Called Apeel, the plant-based protection is used on fruits and vegetables to seal moisture in and keep oxygen out and slow their rate of spoilage, keeping them fresher for up to twice as long.
The technology is made from the same materials found in peels, seeds and pulp and its aim is to slow down the spoiling process.
The UK throws away 6.6 million tonnes of household food waste a year, out of which 400,000 tonnes are fruits.
Every day, around 720,000 whole oranges are thrown away.
The trial will see around 80 Tesco Extras and Superstores around the Peterborough area stock Apeel-coated Jaffa Oranges, Jaffa Sweet Easy Peelers and Lemon Packs to understand the effects it has on shelf life.
It will be put through Tesco customer panels for feedback.
Apeel also has the potential to reduce plastic packaging as the shelf life of cucumbers is currently extended using plastic wrap, which would no longer be needed is the plant-based technology is able to replicate the protective benefit of packaging.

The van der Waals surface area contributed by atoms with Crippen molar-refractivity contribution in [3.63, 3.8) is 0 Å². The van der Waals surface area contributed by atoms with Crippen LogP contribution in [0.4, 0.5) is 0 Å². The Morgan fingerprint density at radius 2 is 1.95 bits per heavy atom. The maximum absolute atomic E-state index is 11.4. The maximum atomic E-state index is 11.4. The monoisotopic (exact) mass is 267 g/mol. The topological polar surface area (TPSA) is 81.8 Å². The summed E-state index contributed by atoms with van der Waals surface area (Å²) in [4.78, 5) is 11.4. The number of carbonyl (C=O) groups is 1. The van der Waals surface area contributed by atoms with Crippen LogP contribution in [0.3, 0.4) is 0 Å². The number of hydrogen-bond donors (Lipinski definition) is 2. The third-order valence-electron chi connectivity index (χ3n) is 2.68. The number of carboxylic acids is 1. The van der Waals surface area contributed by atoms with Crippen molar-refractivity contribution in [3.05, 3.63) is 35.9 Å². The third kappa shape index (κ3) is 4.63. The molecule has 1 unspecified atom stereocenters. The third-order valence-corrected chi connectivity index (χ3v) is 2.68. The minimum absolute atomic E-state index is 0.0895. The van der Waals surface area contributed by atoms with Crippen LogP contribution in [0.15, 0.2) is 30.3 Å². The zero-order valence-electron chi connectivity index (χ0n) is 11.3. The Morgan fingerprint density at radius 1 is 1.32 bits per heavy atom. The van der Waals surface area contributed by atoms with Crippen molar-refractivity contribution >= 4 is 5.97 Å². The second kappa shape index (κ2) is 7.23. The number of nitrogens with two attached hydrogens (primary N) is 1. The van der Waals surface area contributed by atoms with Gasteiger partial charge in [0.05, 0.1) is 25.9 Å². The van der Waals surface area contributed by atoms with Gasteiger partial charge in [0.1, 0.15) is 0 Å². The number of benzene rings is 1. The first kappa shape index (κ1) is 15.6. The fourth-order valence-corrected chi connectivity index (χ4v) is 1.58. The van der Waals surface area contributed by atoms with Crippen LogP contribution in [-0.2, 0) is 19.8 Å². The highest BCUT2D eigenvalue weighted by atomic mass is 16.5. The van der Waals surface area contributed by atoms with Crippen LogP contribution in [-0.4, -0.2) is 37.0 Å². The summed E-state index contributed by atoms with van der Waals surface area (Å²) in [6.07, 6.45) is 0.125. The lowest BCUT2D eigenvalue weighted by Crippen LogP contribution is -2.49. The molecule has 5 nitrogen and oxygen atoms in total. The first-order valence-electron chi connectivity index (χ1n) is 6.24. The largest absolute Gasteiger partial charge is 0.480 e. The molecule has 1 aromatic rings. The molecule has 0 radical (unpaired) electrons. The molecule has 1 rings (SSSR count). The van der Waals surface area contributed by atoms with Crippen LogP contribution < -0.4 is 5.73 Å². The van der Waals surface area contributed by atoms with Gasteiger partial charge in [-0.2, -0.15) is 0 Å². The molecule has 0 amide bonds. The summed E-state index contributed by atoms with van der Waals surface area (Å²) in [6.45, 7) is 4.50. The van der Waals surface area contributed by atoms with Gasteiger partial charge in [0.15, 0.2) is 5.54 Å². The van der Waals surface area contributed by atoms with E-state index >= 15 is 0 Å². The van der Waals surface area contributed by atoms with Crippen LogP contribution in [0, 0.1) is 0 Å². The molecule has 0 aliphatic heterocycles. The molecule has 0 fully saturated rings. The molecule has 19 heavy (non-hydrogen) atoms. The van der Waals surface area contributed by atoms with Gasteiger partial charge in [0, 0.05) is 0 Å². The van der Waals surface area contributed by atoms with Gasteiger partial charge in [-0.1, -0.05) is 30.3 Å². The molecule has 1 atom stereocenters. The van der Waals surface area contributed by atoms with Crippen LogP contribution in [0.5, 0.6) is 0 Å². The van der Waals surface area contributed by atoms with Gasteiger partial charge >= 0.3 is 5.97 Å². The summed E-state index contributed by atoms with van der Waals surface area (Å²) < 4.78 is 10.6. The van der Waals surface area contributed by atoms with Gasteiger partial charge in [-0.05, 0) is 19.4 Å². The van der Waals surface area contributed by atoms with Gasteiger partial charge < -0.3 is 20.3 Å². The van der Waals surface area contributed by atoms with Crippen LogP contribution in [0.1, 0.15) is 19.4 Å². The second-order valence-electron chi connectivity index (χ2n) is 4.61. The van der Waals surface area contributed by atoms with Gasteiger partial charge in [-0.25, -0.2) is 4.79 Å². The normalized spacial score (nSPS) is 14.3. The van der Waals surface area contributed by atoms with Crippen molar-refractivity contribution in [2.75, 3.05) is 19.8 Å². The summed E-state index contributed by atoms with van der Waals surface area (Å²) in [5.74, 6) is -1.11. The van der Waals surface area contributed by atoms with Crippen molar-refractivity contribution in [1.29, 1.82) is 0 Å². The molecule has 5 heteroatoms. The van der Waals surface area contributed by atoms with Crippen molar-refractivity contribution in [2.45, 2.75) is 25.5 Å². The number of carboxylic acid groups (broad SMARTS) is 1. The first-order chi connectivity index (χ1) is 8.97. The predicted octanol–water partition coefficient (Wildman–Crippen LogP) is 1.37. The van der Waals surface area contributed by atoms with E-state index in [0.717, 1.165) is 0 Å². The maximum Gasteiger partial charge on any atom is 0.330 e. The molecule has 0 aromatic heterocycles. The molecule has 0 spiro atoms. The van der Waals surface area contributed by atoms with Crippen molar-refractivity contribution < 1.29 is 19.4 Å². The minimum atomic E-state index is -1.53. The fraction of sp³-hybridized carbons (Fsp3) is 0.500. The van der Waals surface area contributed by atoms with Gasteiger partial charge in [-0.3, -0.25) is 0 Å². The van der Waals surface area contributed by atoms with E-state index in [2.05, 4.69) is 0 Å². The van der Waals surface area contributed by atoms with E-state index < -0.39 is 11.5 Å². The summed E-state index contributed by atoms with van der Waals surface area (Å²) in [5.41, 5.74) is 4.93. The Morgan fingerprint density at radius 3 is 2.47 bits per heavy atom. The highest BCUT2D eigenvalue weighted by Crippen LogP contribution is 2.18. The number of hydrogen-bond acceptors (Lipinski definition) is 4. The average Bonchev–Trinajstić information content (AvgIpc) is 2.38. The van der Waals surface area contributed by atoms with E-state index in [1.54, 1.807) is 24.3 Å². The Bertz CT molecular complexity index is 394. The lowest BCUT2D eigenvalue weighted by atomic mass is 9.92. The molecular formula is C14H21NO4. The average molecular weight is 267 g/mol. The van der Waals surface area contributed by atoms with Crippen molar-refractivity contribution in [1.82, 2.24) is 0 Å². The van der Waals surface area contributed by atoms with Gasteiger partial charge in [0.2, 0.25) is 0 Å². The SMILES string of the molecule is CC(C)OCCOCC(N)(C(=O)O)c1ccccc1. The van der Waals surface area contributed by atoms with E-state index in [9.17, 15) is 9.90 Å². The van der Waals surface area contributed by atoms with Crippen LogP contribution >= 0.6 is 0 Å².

Sarah Bradbury, Tesco Group Quality Director said: “Tackling food waste is one of the ways we’re working hard to minimise our environmental impact and help protect the planet. Apeel could be a powerful tool in helping us cut waste in our supply chain and help customers reduce it in their homes.”
Asda also hopes the technology will support the supermarket’s target of cutting waste by 50% by 2030.
Asda Senior Director Dominic Edwards added: “We are always looking for ways to improve the shelf life of our products and make it easier for our customers to make more sustainable food choices whilst making their money go further.
“We are really excited to be working with Apeel – bringing the great work they’ve been doing globally, to our UK customers. During this programme, we will be learning more about the benefits of longer-lasting produce for our customers and we are looking forward to seeing what further developments this could lead to in the future.”